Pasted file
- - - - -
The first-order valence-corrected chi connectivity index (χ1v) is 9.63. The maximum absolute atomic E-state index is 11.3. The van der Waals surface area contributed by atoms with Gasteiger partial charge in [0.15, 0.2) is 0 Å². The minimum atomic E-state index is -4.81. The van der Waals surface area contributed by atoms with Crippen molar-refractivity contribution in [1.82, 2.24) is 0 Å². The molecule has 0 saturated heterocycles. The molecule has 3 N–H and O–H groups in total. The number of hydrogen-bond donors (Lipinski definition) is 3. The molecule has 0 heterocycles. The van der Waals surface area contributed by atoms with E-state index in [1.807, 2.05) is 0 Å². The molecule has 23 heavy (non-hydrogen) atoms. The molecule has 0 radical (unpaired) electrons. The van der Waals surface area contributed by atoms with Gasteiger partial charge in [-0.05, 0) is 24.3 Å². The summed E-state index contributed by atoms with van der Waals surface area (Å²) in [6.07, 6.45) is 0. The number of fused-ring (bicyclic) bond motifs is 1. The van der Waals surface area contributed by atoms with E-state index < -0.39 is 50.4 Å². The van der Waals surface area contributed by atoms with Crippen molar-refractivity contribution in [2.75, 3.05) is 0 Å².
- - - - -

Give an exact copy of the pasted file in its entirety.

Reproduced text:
The first-order valence-corrected chi connectivity index (χ1v) is 9.63. The maximum absolute atomic E-state index is 11.3. The van der Waals surface area contributed by atoms with Gasteiger partial charge in [0.15, 0.2) is 0 Å². The minimum atomic E-state index is -4.81. The van der Waals surface area contributed by atoms with Crippen molar-refractivity contribution in [1.82, 2.24) is 0 Å². The molecule has 0 saturated heterocycles. The molecule has 3 N–H and O–H groups in total. The number of hydrogen-bond donors (Lipinski definition) is 3. The molecule has 0 heterocycles. The van der Waals surface area contributed by atoms with E-state index in [1.807, 2.05) is 0 Å². The molecule has 23 heavy (non-hydrogen) atoms. The molecule has 0 radical (unpaired) electrons. The van der Waals surface area contributed by atoms with Gasteiger partial charge in [-0.05, 0) is 24.3 Å². The summed E-state index contributed by atoms with van der Waals surface area (Å²) in [6.07, 6.45) is 0. The number of fused-ring (bicyclic) bond motifs is 1. The van der Waals surface area contributed by atoms with E-state index < -0.39 is 50.4 Å². The van der Waals surface area contributed by atoms with Crippen molar-refractivity contribution in [2.75, 3.05) is 0 Å².